CPB: Conopomorpha crammerella: internal infestation

Adult CPB: in typical resting position underneath a horizontal branch


Zeuzera spp include Z. coffeae: larvae of leopard moths (Cossidae) that bore into trunks of many tree species. The galleries formed are especially damaging to young cocoa, often causing the snapping-off of smaller branches.

Zeuzera sp.: locally-serious S.E. Asian pests belonging to the Cossidae.
Eulophonotus spp. may be a problem in Africa.

In Papua New Guinea (PNG) one of the major pests are two species of longicorn beetle (Cerambicidae) Glenea spp. (G. aluensis from New Britain shown here). Longicorn larvae are often recognisable by the enlarged, flattened segments just behind the head capsule.


Control measures

In PNG and Tuvalu, striking, flightless weevils (Curculionidae) belonging to the genus Pantorhytes are primary cocoa pests. Often tunnelling in numbers around the jorquette and branches, they may be also responsible for ring barking and killing whole branches.


Adult and larva in gallery of Pantorhytes pluteus taken in New Britain, PNG. Both Pantorhtes and longicorn beetles (left), besides causing damage to trees themselves, may introduce diseases such as Phytophthora palmivora cankers: possibly resulting in tree death.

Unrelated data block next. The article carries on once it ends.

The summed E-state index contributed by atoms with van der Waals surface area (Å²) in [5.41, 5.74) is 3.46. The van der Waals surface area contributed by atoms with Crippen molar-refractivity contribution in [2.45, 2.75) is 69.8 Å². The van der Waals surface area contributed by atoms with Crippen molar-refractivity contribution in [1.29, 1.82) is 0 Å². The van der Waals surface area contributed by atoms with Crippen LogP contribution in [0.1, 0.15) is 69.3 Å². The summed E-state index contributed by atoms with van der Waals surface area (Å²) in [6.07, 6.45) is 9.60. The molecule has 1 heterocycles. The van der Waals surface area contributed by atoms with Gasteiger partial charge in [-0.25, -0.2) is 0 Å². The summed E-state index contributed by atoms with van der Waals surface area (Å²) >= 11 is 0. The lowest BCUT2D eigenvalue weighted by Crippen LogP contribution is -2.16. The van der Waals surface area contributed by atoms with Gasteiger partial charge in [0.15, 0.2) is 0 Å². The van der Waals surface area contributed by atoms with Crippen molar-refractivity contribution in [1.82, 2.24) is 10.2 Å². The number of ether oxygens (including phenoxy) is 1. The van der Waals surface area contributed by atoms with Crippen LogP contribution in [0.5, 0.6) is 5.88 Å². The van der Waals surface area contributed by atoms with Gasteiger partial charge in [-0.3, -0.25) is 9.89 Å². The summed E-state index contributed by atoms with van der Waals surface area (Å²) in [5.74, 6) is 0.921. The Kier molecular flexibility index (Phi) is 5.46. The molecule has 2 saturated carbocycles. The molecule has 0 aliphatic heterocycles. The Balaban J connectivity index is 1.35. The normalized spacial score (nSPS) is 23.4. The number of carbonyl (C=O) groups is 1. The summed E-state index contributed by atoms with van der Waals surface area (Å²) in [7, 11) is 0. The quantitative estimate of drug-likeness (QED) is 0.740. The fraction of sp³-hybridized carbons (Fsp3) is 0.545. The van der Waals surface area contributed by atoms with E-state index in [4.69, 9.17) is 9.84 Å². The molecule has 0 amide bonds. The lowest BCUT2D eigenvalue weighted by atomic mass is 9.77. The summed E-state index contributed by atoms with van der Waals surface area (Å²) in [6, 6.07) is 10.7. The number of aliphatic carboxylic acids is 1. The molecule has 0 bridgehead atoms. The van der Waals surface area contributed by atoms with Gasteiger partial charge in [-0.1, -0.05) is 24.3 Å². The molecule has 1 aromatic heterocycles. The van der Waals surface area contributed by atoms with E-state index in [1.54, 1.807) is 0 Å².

Rodents and other vertebrate pests

Damage probably caused by a squirrel (left) and a rat (right)

 Control measures

Woodpecker hole (Costa Rica)

Further information on insect pests can be obtained from:
Entwistle P F (1972) Pests of Cocoa. Longman tropical Science Series, London. 779 pp.
Estimates of severity (cocoa industry sources)

Pest / Disease


potential crop loss (‘000 tonnes)

Black pod rots

Phytophthora spp.
e.g. P. megakarya

W. Africa


Witches’ broom disease

Moniliophthora (Crinipellis) perniciosa

Latin America


Frosty pod rot

Moniliophthora roreri

Latin America


Capsids (Miridae)

Sahlbergella spp.
Distantiella theobroma
Helopeltis spp.
Monalonian spp.

W. Africa

Africa & Asia
Latin America


Swollen shoot virus (CSSV)

Vector believed to be mealy-bug: Planococcoides njalensis

W. Africa


Vertebrates (depends on region)Woodpeckers, squirrels, rats and larger mammalsUbiquitous (but many different spp.)
Various estimates of losses, typically between 1 – 20%

Cocoa pod borer

Conopomorpha crammerella

SE Asia


Vascular streak die-back (VSD)

Oncobasidium theobromae

SE Asia


Other diseases including: root diseases & minor pod diseasesMany spp. including Ceratocystis & Roselinia spp. Botroidiplodia theobromaeDepends on Sp.
Insect pests of the cocoa tree, including termites, stemborers, etcVarious spp. including: Zeuzera sp. (S.E. Asia) Eulophonotus sp. (Africa)Locally-serious in many cocoa growing areas.
Pests of young cocoaMany spp, – often polyphagous insectsUbiquitous
Weeds (especially in young cocoa)Many spp (includes mistletoes on mature trees)Ubiquitous
Storage insect pests:
– Beetles
– Warehouse moths
Many spp. including: Cryptolestes ferrugineus, Ephestia spp.Ubiquitous